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    Amyloid diseases and related proteins 10


    Generic properties of amyloids 12

    Amyloid precursor state 16

    Conditions of amyloid formation 18

    Effect of mutation on amyloidogenic properties 21

    Models of amyloid formation 23


    Amyloid toxic species 26

    Cellular targets for amyloids 27

    General pathways of cell death 30


    Lysozymes 33

    De novo designed protein albebetin and its constructs 37

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    AFM volume measurements 41





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    List of publications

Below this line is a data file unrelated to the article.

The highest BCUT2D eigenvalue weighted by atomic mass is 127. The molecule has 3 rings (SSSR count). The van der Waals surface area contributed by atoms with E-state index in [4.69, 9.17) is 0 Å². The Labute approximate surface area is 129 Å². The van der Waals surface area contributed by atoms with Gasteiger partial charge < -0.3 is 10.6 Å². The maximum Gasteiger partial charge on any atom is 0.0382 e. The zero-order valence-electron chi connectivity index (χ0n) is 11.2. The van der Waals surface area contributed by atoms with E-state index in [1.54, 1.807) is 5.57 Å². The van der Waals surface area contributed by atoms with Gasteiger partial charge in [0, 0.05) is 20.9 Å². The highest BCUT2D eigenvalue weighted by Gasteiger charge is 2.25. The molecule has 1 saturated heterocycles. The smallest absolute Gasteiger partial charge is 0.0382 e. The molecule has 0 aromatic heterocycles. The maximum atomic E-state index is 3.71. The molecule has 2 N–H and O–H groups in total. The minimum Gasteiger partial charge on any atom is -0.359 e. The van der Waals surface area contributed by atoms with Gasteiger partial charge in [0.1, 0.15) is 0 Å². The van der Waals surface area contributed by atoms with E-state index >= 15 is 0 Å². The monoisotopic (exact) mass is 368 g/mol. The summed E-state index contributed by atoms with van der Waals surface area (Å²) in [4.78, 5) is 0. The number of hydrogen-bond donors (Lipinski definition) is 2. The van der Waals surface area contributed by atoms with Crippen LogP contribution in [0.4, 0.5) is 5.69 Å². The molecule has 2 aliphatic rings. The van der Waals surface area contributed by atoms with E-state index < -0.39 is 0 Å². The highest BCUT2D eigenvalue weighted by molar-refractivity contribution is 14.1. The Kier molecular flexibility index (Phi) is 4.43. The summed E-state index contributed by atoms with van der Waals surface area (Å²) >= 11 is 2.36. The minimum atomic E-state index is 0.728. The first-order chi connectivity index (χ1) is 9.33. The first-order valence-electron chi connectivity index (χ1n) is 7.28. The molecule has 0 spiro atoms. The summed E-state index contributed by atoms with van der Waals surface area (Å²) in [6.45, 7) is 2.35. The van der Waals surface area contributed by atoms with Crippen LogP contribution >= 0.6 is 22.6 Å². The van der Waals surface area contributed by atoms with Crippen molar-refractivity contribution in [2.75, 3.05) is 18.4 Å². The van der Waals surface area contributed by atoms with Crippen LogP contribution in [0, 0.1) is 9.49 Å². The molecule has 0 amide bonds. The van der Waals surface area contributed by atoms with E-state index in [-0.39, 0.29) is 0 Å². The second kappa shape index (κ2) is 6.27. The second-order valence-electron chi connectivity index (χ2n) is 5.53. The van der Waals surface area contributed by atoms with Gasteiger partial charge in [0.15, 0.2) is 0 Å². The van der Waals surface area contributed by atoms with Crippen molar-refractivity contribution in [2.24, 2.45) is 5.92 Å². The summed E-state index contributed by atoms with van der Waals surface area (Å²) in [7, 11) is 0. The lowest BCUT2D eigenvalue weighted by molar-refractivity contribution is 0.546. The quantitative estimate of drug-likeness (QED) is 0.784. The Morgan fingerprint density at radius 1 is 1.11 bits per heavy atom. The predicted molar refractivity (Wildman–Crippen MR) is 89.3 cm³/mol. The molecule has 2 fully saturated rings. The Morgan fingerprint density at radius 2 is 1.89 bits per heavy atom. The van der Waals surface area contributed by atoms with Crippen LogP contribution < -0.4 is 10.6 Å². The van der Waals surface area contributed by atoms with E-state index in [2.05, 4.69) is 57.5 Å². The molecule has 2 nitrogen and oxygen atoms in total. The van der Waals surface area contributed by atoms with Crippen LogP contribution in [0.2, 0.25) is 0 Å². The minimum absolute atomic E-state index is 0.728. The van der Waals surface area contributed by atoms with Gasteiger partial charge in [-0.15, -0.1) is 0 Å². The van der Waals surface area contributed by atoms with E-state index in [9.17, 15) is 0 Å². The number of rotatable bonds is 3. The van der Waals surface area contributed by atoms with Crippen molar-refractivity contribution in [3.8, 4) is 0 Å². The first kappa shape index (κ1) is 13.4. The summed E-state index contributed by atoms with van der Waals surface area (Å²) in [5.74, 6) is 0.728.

The thesis is based upon the following papers:

    I. Malisauskas, M., Zamotin, V., Jass, J., Noppe, W., Dobson, C.M.,

    Morozova-Roche, L.A. (2003) Amyloid protofilaments from the

    calcium-binding protein equine lysozyme: formation of ring and linear

    structures depends on pH and metal ion concentration. J. Mol. Biol.

    330, 879-890.

    II. Morozova-Roche,* L.A., Zamotin,* V., Malisauskas, M., Ohman, A.,

    Chertkova, R., Lavrikova, M.A., Kostanyan, I.A., Dolgikh, D.A.,

    Kirpichnikov, M.P. (2004) Fibrillation of carrier protein albebetin and

    its biologically active constructs. Multiple oligomeric intermediates and

    pathways. Biochemistry, 43, 9610-9619. (*- with equal contributions)

    III. Zamotin,* V., Gharibyan,* A., Gibanova, N.V., Lavrikova, M.A.,

    Dolgikh, D.A., Kirpichnikov, M.P., Kostanyan, I.A., Morozova-Roche,